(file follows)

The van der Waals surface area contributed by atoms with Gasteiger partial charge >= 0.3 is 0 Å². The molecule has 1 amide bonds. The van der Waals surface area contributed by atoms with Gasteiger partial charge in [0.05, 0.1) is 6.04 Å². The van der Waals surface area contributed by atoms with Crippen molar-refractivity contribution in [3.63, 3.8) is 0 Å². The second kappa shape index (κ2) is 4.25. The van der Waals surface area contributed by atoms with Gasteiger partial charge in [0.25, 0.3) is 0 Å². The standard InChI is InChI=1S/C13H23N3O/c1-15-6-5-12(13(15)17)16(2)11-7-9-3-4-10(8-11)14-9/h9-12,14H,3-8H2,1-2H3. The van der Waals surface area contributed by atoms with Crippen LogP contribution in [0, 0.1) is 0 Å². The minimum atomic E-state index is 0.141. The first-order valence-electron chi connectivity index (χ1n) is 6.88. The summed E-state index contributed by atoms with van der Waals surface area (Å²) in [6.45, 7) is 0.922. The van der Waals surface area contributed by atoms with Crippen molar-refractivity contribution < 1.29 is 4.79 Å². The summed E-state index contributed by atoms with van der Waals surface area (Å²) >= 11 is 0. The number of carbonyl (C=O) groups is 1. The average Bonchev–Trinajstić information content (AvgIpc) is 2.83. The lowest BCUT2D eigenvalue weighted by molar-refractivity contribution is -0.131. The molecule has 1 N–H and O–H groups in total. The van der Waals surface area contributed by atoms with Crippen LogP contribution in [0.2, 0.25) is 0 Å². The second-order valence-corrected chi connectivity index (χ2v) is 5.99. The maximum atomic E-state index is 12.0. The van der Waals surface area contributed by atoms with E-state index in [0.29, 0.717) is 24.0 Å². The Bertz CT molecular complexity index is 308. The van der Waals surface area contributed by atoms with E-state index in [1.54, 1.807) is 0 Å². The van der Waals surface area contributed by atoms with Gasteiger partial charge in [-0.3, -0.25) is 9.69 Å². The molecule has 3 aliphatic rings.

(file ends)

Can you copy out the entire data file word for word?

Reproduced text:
The van der Waals surface area contributed by atoms with Gasteiger partial charge >= 0.3 is 0 Å². The molecule has 1 amide bonds. The van der Waals surface area contributed by atoms with Gasteiger partial charge in [0.05, 0.1) is 6.04 Å². The van der Waals surface area contributed by atoms with Crippen molar-refractivity contribution in [3.63, 3.8) is 0 Å². The second kappa shape index (κ2) is 4.25. The van der Waals surface area contributed by atoms with Gasteiger partial charge in [0.25, 0.3) is 0 Å². The standard InChI is InChI=1S/C13H23N3O/c1-15-6-5-12(13(15)17)16(2)11-7-9-3-4-10(8-11)14-9/h9-12,14H,3-8H2,1-2H3. The van der Waals surface area contributed by atoms with Crippen LogP contribution in [0, 0.1) is 0 Å². The minimum atomic E-state index is 0.141. The first-order valence-electron chi connectivity index (χ1n) is 6.88. The summed E-state index contributed by atoms with van der Waals surface area (Å²) in [6.45, 7) is 0.922. The van der Waals surface area contributed by atoms with Crippen molar-refractivity contribution < 1.29 is 4.79 Å². The summed E-state index contributed by atoms with van der Waals surface area (Å²) >= 11 is 0. The number of carbonyl (C=O) groups is 1. The average Bonchev–Trinajstić information content (AvgIpc) is 2.83. The lowest BCUT2D eigenvalue weighted by molar-refractivity contribution is -0.131. The molecule has 1 N–H and O–H groups in total. The van der Waals surface area contributed by atoms with Crippen LogP contribution in [0.2, 0.25) is 0 Å². The second-order valence-corrected chi connectivity index (χ2v) is 5.99. The maximum atomic E-state index is 12.0. The van der Waals surface area contributed by atoms with E-state index in [0.29, 0.717) is 24.0 Å². The Bertz CT molecular complexity index is 308. The van der Waals surface area contributed by atoms with E-state index in [1.54, 1.807) is 0 Å². The van der Waals surface area contributed by atoms with Gasteiger partial charge in [-0.3, -0.25) is 9.69 Å². The molecule has 3 aliphatic rings.